Some systems and software might have a large attack surface that is exposing lots of features and alternative communication channels. Fuzz testing doesn’t have to cover absolutely everything from the start. The configuration of the fuzzer can start small and grow, adding tests for one attack vector or protocol at a time.
Externally exposed interfaces should be prioritized in testing as they are the gateway to exploiting weaknesses. System hardening and reducing attack surfaces are good ways to reduce security risk. However, there’s a benefit to testing and fuzzing internal components as well. For example, fuzzing an internal component that’s responsible for subset of functionality instead of fuzzing a proxying public interfacing component can better expose unwanted behavior. And black box fuzzing can check that valid requests are continuing to be served as expected during fuzzing.
Load balancers and automated error recovery can make it difficult to detect issues that don't immediately freeze the observable behavior. For example, if you were developing a website where users post their own images and do simple editing such as adding funny text, the externally exposed interface of the service would include an HTTP API for posting an image file, and another HTTP endpoint for editing the image. A fuzzer could post an anomalous JPEG image and make another call to trigger the editing function. By observing the HTTP response codes, the fuzzer could detect, for example, "500," indicating that something unexpected happened. But it couldn’t really tell if it was a problem in the image parsing, some other business logic, or the database. If fuzzing had been done for the image processing library in isolation, it would have been straightforward to associate the problem with the image processor and develop a fix.
Another benefit of fuzzing internal components instead of full systems is simplified test environment setup. Even though internal components with issues may not expose an exploitable attack vector, you may still want to detect and fix the quality issue.
Fuzzing can cause unwanted behavior such as freezing, kernel panics, unhandled exceptions, assertion failures, busy loops, and resource consumption issues that will be detected by the instrumentation function of the fuzzer. By default, Defensics does black box instrumentation by observing the behavior of the software from the outside. It ensures that the software is still responsive, and valid requests are being processed by the software as expected. Failures and DoS typically get revealed this way, and some unexpected responses may reveal logic and parsing issues in the implementation. This kind of instrumentation comes with some transient failures, especially when testing networking software. Requests timing out due to an unrelated network glitch can be expected and should be allowed in results. If they start to become a hindrance in inspecting results though, it’s a good idea to see if something can be done.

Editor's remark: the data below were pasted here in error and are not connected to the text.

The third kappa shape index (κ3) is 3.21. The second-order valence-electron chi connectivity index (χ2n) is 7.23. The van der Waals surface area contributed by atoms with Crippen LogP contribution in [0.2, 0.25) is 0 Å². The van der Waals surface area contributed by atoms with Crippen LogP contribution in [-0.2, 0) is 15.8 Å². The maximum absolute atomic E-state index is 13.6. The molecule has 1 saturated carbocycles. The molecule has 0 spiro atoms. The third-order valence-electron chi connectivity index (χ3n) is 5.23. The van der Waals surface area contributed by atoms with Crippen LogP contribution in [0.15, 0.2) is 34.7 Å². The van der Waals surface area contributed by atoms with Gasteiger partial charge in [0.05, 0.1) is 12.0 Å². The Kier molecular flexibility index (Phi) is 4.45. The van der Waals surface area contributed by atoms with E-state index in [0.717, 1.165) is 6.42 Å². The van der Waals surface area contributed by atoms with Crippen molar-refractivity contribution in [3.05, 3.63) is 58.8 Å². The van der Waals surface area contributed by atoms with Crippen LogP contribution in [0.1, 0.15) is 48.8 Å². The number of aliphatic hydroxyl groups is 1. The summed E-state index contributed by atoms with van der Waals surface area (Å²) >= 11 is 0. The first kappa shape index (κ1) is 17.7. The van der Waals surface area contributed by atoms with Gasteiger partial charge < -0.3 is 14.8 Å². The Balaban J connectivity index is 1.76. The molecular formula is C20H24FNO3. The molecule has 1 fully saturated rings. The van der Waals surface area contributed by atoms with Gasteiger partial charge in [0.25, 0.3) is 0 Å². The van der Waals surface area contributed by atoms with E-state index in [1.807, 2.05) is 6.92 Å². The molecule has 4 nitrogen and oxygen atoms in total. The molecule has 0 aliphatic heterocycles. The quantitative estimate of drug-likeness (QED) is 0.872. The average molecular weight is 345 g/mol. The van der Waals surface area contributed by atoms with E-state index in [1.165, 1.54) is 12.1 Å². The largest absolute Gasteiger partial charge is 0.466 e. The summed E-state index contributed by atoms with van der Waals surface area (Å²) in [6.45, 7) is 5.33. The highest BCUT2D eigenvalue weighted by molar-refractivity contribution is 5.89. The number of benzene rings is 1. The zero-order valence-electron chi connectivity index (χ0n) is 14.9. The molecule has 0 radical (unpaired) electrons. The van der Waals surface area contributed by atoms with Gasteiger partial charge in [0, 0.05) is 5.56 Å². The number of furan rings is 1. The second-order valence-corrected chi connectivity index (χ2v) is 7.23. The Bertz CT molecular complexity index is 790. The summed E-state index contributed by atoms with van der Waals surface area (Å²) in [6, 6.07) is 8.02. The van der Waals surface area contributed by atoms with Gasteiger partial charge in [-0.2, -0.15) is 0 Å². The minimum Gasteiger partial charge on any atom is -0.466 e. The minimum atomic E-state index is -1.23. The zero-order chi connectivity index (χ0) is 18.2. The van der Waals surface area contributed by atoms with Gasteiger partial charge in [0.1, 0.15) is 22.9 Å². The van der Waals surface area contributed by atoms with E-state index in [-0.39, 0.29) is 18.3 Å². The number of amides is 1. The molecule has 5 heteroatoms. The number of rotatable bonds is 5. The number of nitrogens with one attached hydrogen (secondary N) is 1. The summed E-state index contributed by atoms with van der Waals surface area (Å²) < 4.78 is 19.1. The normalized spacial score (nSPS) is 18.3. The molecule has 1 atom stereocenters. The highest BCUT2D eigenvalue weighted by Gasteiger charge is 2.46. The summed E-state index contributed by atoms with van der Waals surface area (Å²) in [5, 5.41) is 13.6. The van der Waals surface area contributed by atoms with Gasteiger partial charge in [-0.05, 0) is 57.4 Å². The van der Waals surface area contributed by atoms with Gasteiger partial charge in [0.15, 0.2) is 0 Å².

It’s important to ensure there are no issues that can compromise the target software. Transient issues are are harder to reproduce, so analyzing for them is more difficult, but some may be real issues so you don’t want to ignore them. Be sure to minimize the amount of other traffic and changes in the network while testing and see if it helps to keep transient issues away.
If the fuzzer doesn’t discover any failures, check if closer instrumentation would reveal issues. By observing the software’s ability to process valid functions from the outside, you may miss problems often visible to system administrators and developers only. For example, a resource consumption peak may temporarily slow down the service externally but it may heal itself quickly and go unspotted by the fuzzer. We encountered these kinds of obstacles while working on the recent Jetty vulnerability. On the other hand, such problems may become exploitable with a simple loop. If you only have access to binaries of the software, you can often add tooling on the host machine to monitor memory and CPU consumption, watch for log files typically available to system admins, and subscribe to system events. In addition, if you have access to the source code you may have more options to address sanitization. An instrumented source code issue log can give very good hints for determining the root causes of issues.
Defensics can hook to many different instrumentation data sources, some of which can be enabled with a few configuration options, and others that will need the user to run a prebuild agent binary on the test target host machine. Each instrumentation agent does specific monitoring, and multiple agents can run simultaneously. Extending instrumentation with a custom agent is possible as well. A good way to start is to create a list of the various system health areas you would manually check and then automate instrumentation for them. The main limiting factors are access to the host machine running the software, access to the source code, and your imagination.